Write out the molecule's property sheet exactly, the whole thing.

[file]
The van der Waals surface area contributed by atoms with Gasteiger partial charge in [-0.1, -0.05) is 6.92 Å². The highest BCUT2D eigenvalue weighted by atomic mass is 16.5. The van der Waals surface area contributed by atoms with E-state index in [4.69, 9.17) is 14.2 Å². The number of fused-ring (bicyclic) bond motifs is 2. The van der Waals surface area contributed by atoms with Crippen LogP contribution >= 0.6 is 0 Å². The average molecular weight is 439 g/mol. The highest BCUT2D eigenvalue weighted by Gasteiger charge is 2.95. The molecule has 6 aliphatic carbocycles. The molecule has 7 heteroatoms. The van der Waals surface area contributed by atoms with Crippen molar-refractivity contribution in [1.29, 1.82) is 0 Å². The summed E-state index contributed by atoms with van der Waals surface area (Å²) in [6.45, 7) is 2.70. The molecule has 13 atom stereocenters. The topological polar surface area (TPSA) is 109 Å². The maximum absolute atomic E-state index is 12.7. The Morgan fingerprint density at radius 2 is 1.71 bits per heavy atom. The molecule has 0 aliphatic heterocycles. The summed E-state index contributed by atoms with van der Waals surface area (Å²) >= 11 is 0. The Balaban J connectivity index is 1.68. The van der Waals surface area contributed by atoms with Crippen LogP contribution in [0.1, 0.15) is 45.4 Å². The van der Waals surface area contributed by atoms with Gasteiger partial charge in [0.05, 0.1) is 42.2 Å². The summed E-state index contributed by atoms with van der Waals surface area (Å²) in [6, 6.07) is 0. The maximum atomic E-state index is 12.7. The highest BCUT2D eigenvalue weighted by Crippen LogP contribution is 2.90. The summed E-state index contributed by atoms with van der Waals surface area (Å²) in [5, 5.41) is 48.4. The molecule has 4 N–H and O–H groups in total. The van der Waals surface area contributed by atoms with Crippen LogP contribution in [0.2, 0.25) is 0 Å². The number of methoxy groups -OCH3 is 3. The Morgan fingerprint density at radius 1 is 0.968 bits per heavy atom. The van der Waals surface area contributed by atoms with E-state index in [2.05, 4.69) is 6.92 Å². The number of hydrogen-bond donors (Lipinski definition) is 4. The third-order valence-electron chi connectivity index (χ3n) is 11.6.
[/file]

The van der Waals surface area contributed by atoms with Gasteiger partial charge in [-0.1, -0.05) is 6.92 Å². The highest BCUT2D eigenvalue weighted by atomic mass is 16.5. The van der Waals surface area contributed by atoms with E-state index in [4.69, 9.17) is 14.2 Å². The number of fused-ring (bicyclic) bond motifs is 2. The van der Waals surface area contributed by atoms with Crippen LogP contribution >= 0.6 is 0 Å². The average molecular weight is 439 g/mol. The highest BCUT2D eigenvalue weighted by Gasteiger charge is 2.95. The molecule has 6 aliphatic carbocycles. The molecule has 7 heteroatoms. The van der Waals surface area contributed by atoms with Crippen molar-refractivity contribution in [1.29, 1.82) is 0 Å². The summed E-state index contributed by atoms with van der Waals surface area (Å²) in [6.45, 7) is 2.70. The molecule has 13 atom stereocenters. The topological polar surface area (TPSA) is 109 Å². The maximum absolute atomic E-state index is 12.7. The Morgan fingerprint density at radius 2 is 1.71 bits per heavy atom. The molecule has 0 aliphatic heterocycles. The summed E-state index contributed by atoms with van der Waals surface area (Å²) >= 11 is 0. The Balaban J connectivity index is 1.68. The van der Waals surface area contributed by atoms with Crippen LogP contribution in [0.1, 0.15) is 45.4 Å². The van der Waals surface area contributed by atoms with Gasteiger partial charge in [0.05, 0.1) is 42.2 Å². The summed E-state index contributed by atoms with van der Waals surface area (Å²) in [6, 6.07) is 0. The maximum atomic E-state index is 12.7. The highest BCUT2D eigenvalue weighted by Crippen LogP contribution is 2.90. The summed E-state index contributed by atoms with van der Waals surface area (Å²) in [5, 5.41) is 48.4. The molecule has 4 N–H and O–H groups in total. The van der Waals surface area contributed by atoms with Crippen LogP contribution in [0.2, 0.25) is 0 Å². The number of methoxy groups -OCH3 is 3. The Morgan fingerprint density at radius 1 is 0.968 bits per heavy atom. The van der Waals surface area contributed by atoms with E-state index in [2.05, 4.69) is 6.92 Å². The number of hydrogen-bond donors (Lipinski definition) is 4. The third-order valence-electron chi connectivity index (χ3n) is 11.6.